Archive for the 'Weird fiction' category

My favorite weird fiction of the past 3 years

Aug 29 2010 Published by under [Etc], Horror, Weird fiction

Happy (belated) blogiversary to me!  August 14th was the 3rd year anniversary of this blog, a milestone that I missed yet again in the hubbub of daily life.  Nevertheless, an anniversary is a good time for reflection, and one thing I wanted to look back upon is all of the fiction that I've read over the past 3 years.

I started "Skulls in the Stars" with a dual goal of increasing my reading and enthusiasm for both science and weird fiction.  These goals have been met and then some, but I've been particularly delighted by the amount of truly classic yet obscure weird fiction that I've come across that I wouldn't have otherwise.

With that in mind, I thought it would be nice to go back and share my favorite reads over the past 3 years, with a brief explanation of why I think they're great!  Most of these books are currently in print, thanks to the valiant efforts of a number of dedicated publishers.  These are not only some of the best books that I've read over the past 3 years, but now some of my favorite novels of all time.

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Manly Wade Wellman's Who Fears the Devil?

Aug 07 2010 Published by under Weird fiction

For those who are new to Skulls in the Stars, my other major topic -- other than science -- is "weird fiction", often but not exclusively of the late 1800s/early 1900s.  "Weird fiction" is a term that broadly describes any sort of tale that includes some aspect of the unreal: horror, science fiction, fantasy, and things that are genuinely unclassifiable.

I like to argue that there are threads that tie weird fiction and science blogging together -- weird fiction has historically drawn upon the science of its time to fuel its ideas and give them a plausible feel.  Weird visionary H.P. Lovecraft used the then modern theories of relativity and quantum mechanics to craft a new type of cosmic horror, and was knowledegable enough about science to write an astronomy column for his local paper.  Edward Bulwer-Lytton's The Coming Race (1871), a science fiction utopian novel, introduces robots, ray guns, the equivalent of jetpacks -- and justifies it using direct quotations of Michael Faraday!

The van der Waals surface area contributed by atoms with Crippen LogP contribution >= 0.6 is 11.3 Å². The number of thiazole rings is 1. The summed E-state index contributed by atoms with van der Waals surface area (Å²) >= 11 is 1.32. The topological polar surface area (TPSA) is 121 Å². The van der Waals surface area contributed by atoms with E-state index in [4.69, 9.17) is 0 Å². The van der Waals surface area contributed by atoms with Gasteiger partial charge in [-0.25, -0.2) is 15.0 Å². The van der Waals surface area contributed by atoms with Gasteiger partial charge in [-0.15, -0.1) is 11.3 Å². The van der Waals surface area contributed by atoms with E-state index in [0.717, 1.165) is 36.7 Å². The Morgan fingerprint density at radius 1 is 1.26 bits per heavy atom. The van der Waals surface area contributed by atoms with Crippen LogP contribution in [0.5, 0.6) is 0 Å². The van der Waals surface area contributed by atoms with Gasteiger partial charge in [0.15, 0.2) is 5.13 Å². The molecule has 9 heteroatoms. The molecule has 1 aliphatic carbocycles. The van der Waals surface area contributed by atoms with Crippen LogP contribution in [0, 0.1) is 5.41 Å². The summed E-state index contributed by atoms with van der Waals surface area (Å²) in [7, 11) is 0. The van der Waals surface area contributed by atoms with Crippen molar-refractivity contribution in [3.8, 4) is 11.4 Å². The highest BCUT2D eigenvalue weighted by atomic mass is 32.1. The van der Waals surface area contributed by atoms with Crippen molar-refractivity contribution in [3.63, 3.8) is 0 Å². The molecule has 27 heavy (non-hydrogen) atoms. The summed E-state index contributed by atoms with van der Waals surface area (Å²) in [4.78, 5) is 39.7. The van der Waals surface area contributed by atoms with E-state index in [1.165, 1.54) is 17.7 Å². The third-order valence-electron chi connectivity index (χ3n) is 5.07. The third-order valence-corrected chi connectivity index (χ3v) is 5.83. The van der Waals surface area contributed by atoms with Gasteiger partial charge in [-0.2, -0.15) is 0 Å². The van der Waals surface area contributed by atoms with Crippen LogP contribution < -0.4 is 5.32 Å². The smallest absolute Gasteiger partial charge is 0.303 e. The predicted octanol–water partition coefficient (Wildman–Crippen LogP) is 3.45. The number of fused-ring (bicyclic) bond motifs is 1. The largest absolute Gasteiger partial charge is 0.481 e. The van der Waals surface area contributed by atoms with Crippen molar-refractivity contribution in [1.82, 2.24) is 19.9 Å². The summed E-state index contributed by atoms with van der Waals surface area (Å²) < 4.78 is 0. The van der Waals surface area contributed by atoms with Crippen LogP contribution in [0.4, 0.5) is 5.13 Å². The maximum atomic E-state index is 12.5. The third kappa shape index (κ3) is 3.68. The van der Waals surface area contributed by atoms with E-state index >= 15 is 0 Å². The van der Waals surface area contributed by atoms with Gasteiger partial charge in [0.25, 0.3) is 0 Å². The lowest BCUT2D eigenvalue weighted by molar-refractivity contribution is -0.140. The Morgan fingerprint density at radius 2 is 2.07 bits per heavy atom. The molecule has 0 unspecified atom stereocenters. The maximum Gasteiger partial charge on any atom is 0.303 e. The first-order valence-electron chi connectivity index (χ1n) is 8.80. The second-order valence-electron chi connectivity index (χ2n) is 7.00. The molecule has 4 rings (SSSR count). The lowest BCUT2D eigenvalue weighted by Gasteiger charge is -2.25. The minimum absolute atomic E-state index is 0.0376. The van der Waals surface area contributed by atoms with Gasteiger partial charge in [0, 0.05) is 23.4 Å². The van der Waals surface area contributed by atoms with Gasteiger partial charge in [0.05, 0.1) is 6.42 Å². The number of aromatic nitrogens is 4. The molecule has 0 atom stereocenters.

However, I also review weird fiction on the blog because I adore the genre and blogging gives me a motivation and an excuse to delve into rare, neglected and forgotten works that are truly wonderful.

One of those truly wonderful books is the collection of stories about "John the Balladeer", titled Who Fears the Devil? (1963), by Manly Wade Wellman.  I've been aware of this collection for some time, but waited to read it until the release of Paizo Press' new edition in February of this year:

This isn't my first encounter with Wellman's work, however; I previously reviewed Wellman's sublimely silly and naive novella Giants From Eternity, which featured history's greatest scientists resurrected to do battle with an alien invader! This isn't even my first encounter with "John the Balladeer": I also blogged about Wellman's series of five novels featuring the character; you can read the description of those books here.

What can I say about John the Balladeer, also known as "Silver John"?  He is an Appalachian mountain man and wanderer who travels the wilds of the South meeting folks, learning new songs, and performing to pay his way.  The wilderness of Wellman's imagination is a dangerous land populated with the fearsome creatures of Southern folklore, and Who Fears the Devil? is a collection of tales in which John faces off against supernatural evil using only his wits, his brawn, his goodness, and his silver-stringed guitar!

These are some of the most beautiful and I dare say inspiring stories I've ever read.  There has never been another character quite like Silver John, and I venture to say there will never be again.  Let's take a closer look at Wellman and the stories of 'Devil...

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Marie Corelli's Vendetta

Jul 14 2010 Published by under Mystery/thriller

Marie Corelli (1855-1924) is another of those curious set of authors whose work was stunningly successful during their lifetime but is virtually unknown today. This neglect is often independent of the quality of the writing: Richard Marsh, another Victorian/Edwardian era thriller author, has yet to disappoint me with one of his stories.

Fortunately, Corelli is gradually being reintroduced to the public with a number of excellent quality editions.  Last year, I discussed Marie Corelli's supernatural revenge novel Ziska (1897), which had recently been reprinted by Valancourt Books.  More recently, Zittaw Press released an edition of Corelli's second novel, the macabre Vendetta (1886):